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Old 02-24-2008, 01:00 PM   #1
ktinkel
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Default Pelicans!

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You'e just reminded me of a sight I saw a couple of weeks ago. I was travelling to our library on Bribie Island and noticed that every single street light on the bridge to the island had at least one pelican on it, while some had two.
Now that sounds like a great sight. How large are your pelicans?

Here we find nests of monk parakeets on electrical transformers. They build big heavy nests, and the electric company really hates them. But for me, the sight is just amazing. Not to mention the cacaphony — they like to yak.

And little birds like to sit on power lines. Sometimes a mile of them.

   
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Old 02-24-2008, 06:33 PM   #2
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Now that sounds like a great sight. How large are your pelicans?
Our pelicans are about the same size as those I saw in San Francisco many years ago, but are black and white. Those I saw in SF were sort of beige where ours are white, from memory.

I see pictures (and remember Thelwell cartoons) showing long lines of small birds on wires, but we don't see that many here. Maybe because our native birds don't migrate?

We do have sulphur-crested cockatoos taking over whole trees and making a huge cacophony at dusk and dawn here. Drives some people to move to the city, actually, because you can't hear yourself think, let alone what the person sitting next to you is saying.

   
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Old 04-18-2008, 02:51 PM   #3
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How large are your pelicans?
Large enough to do this much damage to a F111.

   
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Old 04-18-2008, 05:51 PM   #4
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Large enough to do this much damage to a F111.
Yow! That is incredible.

   
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Old 04-18-2008, 11:09 PM   #5
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Yow! That is incredible.
Amazing, isn't it?

And that the pilots got back, too.

   
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Old 04-19-2008, 06:25 AM   #6
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Our pelicans are about the same size as those I saw in San Francisco many years ago, but are black and white. Those I saw in SF were sort of beige where ours are white, from memory.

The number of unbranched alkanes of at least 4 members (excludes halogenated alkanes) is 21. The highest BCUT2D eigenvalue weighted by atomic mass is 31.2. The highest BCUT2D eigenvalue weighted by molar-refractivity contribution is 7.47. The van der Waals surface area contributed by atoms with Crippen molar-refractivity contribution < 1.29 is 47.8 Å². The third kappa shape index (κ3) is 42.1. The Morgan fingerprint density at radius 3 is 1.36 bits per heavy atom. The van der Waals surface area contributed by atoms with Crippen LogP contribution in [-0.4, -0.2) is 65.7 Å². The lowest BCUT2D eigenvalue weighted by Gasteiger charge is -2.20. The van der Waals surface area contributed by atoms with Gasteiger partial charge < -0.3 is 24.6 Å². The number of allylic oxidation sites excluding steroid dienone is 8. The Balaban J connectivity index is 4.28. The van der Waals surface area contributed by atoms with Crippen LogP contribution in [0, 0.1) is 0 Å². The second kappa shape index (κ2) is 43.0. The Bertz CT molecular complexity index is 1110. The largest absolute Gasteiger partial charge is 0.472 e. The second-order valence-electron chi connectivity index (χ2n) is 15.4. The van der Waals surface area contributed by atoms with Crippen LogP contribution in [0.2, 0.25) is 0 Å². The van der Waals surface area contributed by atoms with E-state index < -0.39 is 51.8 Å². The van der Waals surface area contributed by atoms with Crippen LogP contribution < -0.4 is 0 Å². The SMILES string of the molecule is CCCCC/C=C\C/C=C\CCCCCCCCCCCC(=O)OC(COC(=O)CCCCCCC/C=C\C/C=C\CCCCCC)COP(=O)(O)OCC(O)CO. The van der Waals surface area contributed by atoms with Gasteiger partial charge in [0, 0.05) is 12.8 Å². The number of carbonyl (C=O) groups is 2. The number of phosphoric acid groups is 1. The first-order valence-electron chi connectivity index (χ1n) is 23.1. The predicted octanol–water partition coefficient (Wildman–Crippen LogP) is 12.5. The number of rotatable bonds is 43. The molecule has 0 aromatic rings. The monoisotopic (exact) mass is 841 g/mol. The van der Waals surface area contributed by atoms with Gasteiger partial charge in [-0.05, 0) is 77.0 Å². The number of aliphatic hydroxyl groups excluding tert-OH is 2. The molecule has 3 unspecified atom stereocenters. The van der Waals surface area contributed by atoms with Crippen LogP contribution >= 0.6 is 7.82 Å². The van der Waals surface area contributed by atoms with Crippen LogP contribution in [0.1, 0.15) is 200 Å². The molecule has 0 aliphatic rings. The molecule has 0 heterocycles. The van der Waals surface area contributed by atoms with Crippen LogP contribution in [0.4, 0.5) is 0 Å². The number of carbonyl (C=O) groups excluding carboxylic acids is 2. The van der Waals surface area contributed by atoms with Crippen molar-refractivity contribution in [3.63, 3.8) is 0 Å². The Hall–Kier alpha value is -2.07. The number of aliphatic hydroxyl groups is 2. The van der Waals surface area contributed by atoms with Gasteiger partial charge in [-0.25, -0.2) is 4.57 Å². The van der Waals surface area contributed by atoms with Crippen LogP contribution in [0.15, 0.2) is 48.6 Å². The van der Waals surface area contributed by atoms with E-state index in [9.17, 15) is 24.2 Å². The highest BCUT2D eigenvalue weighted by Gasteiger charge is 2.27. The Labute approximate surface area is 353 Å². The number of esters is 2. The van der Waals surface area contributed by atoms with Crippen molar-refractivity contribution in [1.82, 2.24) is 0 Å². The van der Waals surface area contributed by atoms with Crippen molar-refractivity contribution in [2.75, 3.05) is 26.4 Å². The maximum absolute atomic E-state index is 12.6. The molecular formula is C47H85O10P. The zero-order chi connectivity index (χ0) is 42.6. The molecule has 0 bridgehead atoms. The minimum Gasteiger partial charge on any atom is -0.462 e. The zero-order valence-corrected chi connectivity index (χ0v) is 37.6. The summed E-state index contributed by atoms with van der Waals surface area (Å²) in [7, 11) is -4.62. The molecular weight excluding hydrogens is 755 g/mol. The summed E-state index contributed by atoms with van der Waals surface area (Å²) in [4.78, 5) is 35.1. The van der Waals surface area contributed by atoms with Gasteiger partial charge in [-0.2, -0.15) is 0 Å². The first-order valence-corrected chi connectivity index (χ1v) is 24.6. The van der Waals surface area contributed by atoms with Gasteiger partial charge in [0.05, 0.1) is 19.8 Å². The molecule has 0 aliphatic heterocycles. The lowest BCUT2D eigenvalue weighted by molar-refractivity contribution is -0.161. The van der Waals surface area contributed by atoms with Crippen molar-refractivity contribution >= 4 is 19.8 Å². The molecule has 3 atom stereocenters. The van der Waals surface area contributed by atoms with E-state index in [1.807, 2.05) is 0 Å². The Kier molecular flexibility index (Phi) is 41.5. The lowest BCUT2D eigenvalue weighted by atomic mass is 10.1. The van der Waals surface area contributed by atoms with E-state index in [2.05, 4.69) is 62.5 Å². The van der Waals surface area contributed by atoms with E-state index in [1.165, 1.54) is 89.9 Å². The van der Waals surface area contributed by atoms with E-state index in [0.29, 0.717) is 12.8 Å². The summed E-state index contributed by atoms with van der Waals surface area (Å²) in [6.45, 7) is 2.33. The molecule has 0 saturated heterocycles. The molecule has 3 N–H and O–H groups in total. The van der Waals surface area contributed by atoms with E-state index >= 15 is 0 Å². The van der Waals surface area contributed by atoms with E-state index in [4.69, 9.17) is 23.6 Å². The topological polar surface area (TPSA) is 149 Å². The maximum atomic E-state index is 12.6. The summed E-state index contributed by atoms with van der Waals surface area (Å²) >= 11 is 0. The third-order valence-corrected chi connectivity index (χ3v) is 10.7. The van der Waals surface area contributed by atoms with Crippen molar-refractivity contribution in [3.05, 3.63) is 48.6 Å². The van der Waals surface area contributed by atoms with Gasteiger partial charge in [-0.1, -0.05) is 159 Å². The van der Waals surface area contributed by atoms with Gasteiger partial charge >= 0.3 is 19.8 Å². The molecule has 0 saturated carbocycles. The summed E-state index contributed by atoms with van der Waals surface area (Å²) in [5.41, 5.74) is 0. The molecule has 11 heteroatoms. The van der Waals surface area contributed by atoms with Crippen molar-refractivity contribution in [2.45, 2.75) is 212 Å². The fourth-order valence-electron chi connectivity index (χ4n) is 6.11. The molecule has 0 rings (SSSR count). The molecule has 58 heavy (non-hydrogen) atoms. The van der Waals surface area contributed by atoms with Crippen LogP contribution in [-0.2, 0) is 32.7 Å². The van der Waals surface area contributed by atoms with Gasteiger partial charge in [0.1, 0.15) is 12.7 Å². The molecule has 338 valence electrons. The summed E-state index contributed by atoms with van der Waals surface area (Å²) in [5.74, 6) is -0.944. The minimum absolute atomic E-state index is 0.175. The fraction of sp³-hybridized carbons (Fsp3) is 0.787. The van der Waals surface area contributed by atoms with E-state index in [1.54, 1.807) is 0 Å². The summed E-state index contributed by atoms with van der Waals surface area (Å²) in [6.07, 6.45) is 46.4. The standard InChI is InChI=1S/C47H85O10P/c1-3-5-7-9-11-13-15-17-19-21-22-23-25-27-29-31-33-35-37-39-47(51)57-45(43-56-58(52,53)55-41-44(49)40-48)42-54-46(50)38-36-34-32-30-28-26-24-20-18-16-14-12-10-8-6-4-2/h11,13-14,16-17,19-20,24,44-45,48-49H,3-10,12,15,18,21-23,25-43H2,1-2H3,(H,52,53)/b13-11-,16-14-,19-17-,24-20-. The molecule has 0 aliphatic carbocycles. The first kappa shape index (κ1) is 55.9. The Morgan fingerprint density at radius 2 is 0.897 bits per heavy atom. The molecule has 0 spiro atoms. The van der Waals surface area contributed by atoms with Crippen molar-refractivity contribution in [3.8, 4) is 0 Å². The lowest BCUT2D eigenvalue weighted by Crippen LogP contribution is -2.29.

I see pictures (and remember Thelwell cartoons) showing long lines of small birds on wires, but we don't see that many here. Maybe because our native birds don't migrate?

We do have sulphur-crested cockatoos taking over whole trees and making a huge cacophony at dusk and dawn here. Drives some people to move to the city, actually, because you can't hear yourself think, let alone what the person sitting next to you is saying.
Australian pelicans are native to Australia and several nearby nations, and are fairly large birds. I didn't know that there are pelicans in Australia.
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Old 04-19-2008, 06:30 AM   #7
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Now that sounds like a great sight. How large are your pelicans?

Here we find nests of monk parakeets on electrical transformers. They build big heavy nests, and the electric company really hates them. But for me, the sight is just amazing. Not to mention the cacaphony — they like to yak.

And little birds like to sit on power lines. Sometimes a mile of them.
Australian pelicans are as big as 1.8 meters long.

The monk parakeets must be escaped pets. I remember seeing whole trees covered with escaped pet birds in San Francisco on TV. Many people like them, but some want them captured and removed as pests. We don't seem to have any colonies of parakeets or other tropical birds here in Philadelphia, so I am surprised that they are common in Connecticut.
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Old 04-19-2008, 12:16 PM   #8
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>The jet was flying at 900m on a test bombing raid at Evans Head, northern NSW, when a pelican struck the fibreglass nose and was sucked into an engine.

A very pilot-centric view of things, that. Wouldn't it be equally fair to say that the plane struck the bird?

   
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Old 04-19-2008, 01:05 PM   #9
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>The jet was flying at 900m on a test bombing raid at Evans Head, northern NSW, when a pelican struck the fibreglass nose and was sucked into an engine.

A very pilot-centric view of things, that. Wouldn't it be equally fair to say that the plane struck the bird?
Yeah, and nobody seems to be concerned about the fate of the pelican, either.

   
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Old 04-19-2008, 02:40 PM   #10
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Yeah, and nobody seems to be concerned about the fate of the pelican, either.
From the pictures, I think we can answer the question ourselves. Poor bird.

   
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